re: Law firms spamming Google My Business


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re: Law firms spamming Google My Business

Hey Joy,

I'm catching up on some article reading today and saw your article on Search Engine Land - https://searchengineland.com/law-firms-spamming-google-my-business-287179

I have a follow-up question about using other attorney's addresses. Even before local search engines existed it was fairly common for attorneys in different cities to form reciprocal agreements to share office space. If Attorney A gets a client in Attorney B's city, Attorney A will actually meet with that client in a conference room in Attorney B's office. Do you think an arrangement like this meets Google's guidelines to have a GMB listing at both locations?

Thanks,
Paul
 

bhartzer

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Re: Law firms spamming Google My Business

That violates Google's guidelines to have a GMB listing at both locations. The attorney needs a "name on the door" so to speak, and a visible sign.
 
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Re: Law firms spamming Google My Business

Thanks for the reply. Can you post the URL of the GMB guidelines that talk about the "name on the door" and a visible sign? I tried searching Google for it but couldn't find it. Thanks!
 

Linda Buquet

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Re: Law firms spamming Google My Business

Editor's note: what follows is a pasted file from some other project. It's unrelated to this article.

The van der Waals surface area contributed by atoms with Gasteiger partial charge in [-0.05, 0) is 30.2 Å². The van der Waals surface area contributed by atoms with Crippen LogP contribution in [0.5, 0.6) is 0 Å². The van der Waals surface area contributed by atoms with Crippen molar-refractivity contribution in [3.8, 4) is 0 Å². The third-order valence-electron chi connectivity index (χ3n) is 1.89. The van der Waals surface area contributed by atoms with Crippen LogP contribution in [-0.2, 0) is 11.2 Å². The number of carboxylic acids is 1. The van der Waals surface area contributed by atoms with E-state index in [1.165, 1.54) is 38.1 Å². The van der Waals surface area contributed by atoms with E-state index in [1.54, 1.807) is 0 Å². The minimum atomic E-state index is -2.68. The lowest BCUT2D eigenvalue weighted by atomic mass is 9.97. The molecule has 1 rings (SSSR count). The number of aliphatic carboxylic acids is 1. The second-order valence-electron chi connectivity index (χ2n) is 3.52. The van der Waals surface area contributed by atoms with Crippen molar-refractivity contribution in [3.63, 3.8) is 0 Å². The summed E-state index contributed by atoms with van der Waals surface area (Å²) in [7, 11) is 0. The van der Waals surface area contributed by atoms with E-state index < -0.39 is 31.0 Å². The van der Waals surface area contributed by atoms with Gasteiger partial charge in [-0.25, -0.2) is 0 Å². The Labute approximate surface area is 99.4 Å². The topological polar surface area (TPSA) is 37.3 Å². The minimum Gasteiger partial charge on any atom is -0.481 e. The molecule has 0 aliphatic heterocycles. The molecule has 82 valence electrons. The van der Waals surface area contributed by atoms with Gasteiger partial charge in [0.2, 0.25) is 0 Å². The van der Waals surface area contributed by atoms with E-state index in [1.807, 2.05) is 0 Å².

I think Bill is saying that from experience and insider info but also the guidelines allude to it here:


  • Represent your business as it’s consistently represented and recognized in the real world across signage, stationery, and other branding.

The actual part of the guideline that's spelled out is your or YOUR staff must be there, available face-to-face for walk-in traffic during your business hours. So if he's only there once in a blue moon, that does not work.

In order to qualify for a Google My Business listing, a business must make in-person contact with customers during its stated hours.

Having signage would be one of the ways to prove he's actually working there but...

There is also the guideline that says you can't have a listing at a location that you don't own (or rent) where another company has the right to have the listing for their own business.


  • An ongoing service, class, or meeting at a location that you don't own or have the authority to represent.
Does that help clarify?
 

JoyHawkins

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Re: Law firms spamming Google My Business

Hey Paul,

The situation you're describing would not be allowed. In order to qualify for a listing, the office has to be staffed during the business hours posted. If they go there by appointment this is the same thing as a virtual office and is not allowed.

I've seen tons of listings lately get removed that fit this scenario. One, for example, was for a business that just rented a room somewhere that was locked all day because he wanted to rank in that town. A competitor showed up in the middle of the day and took a video and submitted it and Google removed the listing.

Same thing for office sharing.

Having a sign is not enough - you need to actually have staff there all the time ready to service clients and they must be your staff - not the other attorney's.

Hope that answers your question. :)
 

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